Managing employees during tough economic times poses a unique set of challenges. People are distressed and distracted by news of poor earnings reports, bankruptcies, and layoffs. Anxieties sky rocket in response to media stories that begin with "not since the great depression," and go on to report a continued rise in unemployment, increased foreclosures and tent cities springing up everywhere.
They key to motivating people during such times is to help them focus on something that makes them feel useful and productive. This is a process that requires constant attention and deliberate actions. The first step is to assure employees that leadership is competent to navigate in turbulent waters. Next, turn their attention to positive, creative and meaningful activities.
When you telegraph the confidence and ability to guide the company through unstable times, the workforce will trust you to do just that. You are being closely watched and employees will take their cues from your behavior. If you convey a sense of confidence and calm, the workforce will respond in kind. Demonstrate by words and actions that you can effectively deal with the issues and challenges that derive from these tough economic times.
In the face of uncertainty people crave information, and in its absence they will fabricate it. It is critical to frequently and truthfully communicate with the workforce. And the communication must be both ways. People must feel their voices are heard and their concerns honored. Further, to manage effectively you must be aware of what is really going on with your employees.
Make sure that you are highly visible, available and approachable. Really listen and respond, even if you don't have all the answers and can't solve every problem. Whenever possible, go the extra mile to show support for your people. Pitch in to help meet a critical deadline. Provide professional development opportunities through new assignments, increased responsibilities or special training.
At a time when people feel that much of their financial circumstances are our of their control, they respond well to having a sense of authority and autonomy at work. Indeed, they welcome the distraction and the opportunity to influence a valuable and valued outcome. Allow as much latitude as possible for people to determine how to go about their jobs and make decisions in the course of doing it.
Set group as well as individual goals. When people feel connected to others around a common purpose, they are better able to focus, create and produce. Lead by example and create an atmosphere of team work and collaboration. Anything that reminds people that they are part of a group and gives them a sense of identity with others is a powerful tool in bringing out their best efforts.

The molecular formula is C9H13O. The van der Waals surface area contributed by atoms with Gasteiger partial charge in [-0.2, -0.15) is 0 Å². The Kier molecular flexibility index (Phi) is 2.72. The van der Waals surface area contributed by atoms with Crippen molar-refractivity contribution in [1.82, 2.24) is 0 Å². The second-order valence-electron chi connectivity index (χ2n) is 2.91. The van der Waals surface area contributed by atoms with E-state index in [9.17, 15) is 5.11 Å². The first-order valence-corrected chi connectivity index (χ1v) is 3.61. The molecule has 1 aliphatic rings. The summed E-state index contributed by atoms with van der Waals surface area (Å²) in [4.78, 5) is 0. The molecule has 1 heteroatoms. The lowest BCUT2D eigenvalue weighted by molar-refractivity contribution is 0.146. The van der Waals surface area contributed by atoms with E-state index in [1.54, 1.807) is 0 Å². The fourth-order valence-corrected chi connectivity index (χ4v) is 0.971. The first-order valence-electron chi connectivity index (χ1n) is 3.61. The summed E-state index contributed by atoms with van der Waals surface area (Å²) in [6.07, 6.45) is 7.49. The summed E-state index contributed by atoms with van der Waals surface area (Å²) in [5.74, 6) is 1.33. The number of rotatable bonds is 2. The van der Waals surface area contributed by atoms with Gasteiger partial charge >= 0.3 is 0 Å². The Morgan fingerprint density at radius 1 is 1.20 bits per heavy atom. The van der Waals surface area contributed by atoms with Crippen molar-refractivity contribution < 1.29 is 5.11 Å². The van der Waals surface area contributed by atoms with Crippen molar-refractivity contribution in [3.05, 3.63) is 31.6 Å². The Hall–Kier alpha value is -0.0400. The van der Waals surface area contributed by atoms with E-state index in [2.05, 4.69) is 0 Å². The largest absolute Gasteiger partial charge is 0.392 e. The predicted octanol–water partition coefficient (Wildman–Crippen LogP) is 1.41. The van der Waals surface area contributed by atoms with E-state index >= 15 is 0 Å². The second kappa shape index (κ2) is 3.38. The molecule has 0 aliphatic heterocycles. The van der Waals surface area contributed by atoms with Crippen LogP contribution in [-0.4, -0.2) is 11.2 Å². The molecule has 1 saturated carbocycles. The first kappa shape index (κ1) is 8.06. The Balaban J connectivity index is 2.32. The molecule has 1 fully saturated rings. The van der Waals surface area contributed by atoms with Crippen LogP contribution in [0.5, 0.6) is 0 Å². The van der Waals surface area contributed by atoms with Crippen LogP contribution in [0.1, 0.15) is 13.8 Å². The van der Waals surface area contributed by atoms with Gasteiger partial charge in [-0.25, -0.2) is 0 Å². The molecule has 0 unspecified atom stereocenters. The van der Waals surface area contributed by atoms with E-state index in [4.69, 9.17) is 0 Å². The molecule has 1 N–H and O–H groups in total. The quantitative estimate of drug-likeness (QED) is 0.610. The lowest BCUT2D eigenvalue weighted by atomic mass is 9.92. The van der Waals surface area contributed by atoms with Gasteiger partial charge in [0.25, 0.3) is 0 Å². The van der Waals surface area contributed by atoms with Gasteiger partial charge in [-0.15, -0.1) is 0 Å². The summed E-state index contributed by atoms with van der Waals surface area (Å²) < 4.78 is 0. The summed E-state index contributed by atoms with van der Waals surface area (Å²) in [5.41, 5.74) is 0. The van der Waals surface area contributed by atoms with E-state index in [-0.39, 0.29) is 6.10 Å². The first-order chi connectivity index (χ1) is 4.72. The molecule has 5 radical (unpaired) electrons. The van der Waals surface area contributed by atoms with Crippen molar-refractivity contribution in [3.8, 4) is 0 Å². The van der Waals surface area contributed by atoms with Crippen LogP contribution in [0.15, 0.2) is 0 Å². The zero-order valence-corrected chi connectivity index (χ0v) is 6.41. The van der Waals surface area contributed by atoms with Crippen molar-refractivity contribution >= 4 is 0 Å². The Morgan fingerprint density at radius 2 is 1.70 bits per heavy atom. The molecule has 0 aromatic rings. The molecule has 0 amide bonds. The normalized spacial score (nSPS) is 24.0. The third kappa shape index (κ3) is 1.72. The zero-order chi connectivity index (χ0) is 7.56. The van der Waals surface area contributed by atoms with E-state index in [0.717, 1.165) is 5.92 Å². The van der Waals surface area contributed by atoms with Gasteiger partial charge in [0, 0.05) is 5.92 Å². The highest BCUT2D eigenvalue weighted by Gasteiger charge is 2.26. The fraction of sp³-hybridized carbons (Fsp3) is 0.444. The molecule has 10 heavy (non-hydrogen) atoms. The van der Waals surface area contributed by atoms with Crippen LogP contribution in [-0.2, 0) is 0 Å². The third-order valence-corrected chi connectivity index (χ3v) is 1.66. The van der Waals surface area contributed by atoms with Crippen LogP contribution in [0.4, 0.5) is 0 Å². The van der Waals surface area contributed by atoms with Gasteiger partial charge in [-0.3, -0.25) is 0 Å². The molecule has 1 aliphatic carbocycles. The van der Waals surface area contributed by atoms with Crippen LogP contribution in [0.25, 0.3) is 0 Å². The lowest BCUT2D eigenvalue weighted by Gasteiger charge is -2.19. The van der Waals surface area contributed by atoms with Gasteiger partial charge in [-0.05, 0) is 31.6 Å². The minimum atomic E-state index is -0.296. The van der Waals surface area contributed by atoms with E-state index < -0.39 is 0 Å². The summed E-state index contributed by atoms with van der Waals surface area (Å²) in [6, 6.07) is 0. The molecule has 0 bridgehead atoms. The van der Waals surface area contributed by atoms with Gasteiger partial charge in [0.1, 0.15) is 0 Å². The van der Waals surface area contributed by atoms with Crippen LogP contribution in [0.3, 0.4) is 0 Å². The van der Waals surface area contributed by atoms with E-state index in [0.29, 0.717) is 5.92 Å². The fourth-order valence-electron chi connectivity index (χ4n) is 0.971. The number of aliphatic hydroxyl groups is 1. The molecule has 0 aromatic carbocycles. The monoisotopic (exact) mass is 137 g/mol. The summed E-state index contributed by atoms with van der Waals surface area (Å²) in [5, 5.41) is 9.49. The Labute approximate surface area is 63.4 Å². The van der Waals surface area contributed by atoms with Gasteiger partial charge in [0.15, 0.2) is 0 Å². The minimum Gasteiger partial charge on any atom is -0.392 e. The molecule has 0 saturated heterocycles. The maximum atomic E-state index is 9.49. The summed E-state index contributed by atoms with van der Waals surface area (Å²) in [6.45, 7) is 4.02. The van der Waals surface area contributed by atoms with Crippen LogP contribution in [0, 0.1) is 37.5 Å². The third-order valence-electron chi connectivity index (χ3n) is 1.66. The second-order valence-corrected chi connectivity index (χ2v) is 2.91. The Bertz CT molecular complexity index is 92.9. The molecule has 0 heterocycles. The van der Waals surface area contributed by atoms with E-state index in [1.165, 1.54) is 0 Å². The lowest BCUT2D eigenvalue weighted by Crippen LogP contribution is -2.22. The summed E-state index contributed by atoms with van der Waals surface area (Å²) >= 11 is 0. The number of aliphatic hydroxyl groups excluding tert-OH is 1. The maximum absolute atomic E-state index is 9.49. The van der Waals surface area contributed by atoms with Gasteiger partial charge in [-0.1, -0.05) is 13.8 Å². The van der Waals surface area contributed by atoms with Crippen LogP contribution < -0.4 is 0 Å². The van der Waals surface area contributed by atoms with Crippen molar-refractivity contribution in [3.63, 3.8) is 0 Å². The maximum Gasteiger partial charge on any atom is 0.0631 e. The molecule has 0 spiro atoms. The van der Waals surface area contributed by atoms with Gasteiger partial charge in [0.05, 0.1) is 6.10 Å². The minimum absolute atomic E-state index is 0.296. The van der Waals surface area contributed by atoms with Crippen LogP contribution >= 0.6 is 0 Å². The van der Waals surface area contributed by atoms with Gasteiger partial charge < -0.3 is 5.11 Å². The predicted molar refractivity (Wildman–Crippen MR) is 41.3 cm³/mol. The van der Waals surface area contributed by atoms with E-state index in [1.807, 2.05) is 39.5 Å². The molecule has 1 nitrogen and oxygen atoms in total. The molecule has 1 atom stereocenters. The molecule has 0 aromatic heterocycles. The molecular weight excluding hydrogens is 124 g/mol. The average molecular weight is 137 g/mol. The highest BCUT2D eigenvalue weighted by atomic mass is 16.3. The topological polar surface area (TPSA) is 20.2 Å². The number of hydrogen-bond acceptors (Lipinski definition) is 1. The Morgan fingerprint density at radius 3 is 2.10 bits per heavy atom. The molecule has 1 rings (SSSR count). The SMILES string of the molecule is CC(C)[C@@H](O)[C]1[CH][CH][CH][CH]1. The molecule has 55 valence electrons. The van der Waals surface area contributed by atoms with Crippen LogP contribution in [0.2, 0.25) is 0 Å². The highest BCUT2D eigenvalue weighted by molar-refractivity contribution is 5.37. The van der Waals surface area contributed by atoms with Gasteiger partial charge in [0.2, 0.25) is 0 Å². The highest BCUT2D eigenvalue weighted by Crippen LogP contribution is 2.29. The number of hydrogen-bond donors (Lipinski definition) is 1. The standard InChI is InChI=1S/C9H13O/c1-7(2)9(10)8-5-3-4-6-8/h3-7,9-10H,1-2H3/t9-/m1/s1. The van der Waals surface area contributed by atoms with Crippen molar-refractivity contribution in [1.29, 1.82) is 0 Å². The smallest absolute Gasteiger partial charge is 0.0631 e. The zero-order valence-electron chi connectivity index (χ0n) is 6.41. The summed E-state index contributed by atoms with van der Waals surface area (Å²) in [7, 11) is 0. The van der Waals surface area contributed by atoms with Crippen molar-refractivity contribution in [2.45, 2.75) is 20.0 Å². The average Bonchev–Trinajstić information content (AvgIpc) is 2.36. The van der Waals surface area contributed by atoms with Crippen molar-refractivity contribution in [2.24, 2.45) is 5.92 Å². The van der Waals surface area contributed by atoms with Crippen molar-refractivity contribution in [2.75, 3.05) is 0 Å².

Establish clear priorities and focus on short range objectives that can be achieved, publicized and rewarded. There is nothing like winning to motivate, and a "win" can be anything people say it is. Set small goals on the way to larger ones and acknowledge each step along the way.
Sometimes a simple pat-on-the-back is enough and other times something more tangible is in order. A celebration need not be costly or extravagant. The idea is to let people know they are making progress toward a goal and that their achievements are noticed and appreciated.
Do what you can to help people have fun while they are at work. Set an example by your own mood. Project a positive attitude and greet people enthusiastically. Engage in a little small talk. Touch base with your direct reports and the end of the day and thank them for their good work.
Plan different events the course of the work week. Have a theme party the last hour of the day on a Friday or sponsor office contests. Encourage people to be as playful as the company culture will allow.
Although people certainly prefer to experience good times over bad, there is satisfaction to be derived from rising to the occasion. Leverage this to rally the troops and recognize them for their tenacity and commitment. People will respond because they really want to experience a sense of pride, contribution and satisfaction in their work lives, no matter what is going on around them.
WJM Faculty Member Sandra Naiman is an organizational development consultant and executive coach with over 20 years experience inspiring excellence in teams and individuals. Her areas of expertise include: professional development, succession planning, targeted selection, employee retention, mentoring and coaching, team effectiveness and change management. She is the author of The High Achiever's Secret Codebook: The Unwritten Rules for Success at Work (JIST, 2009).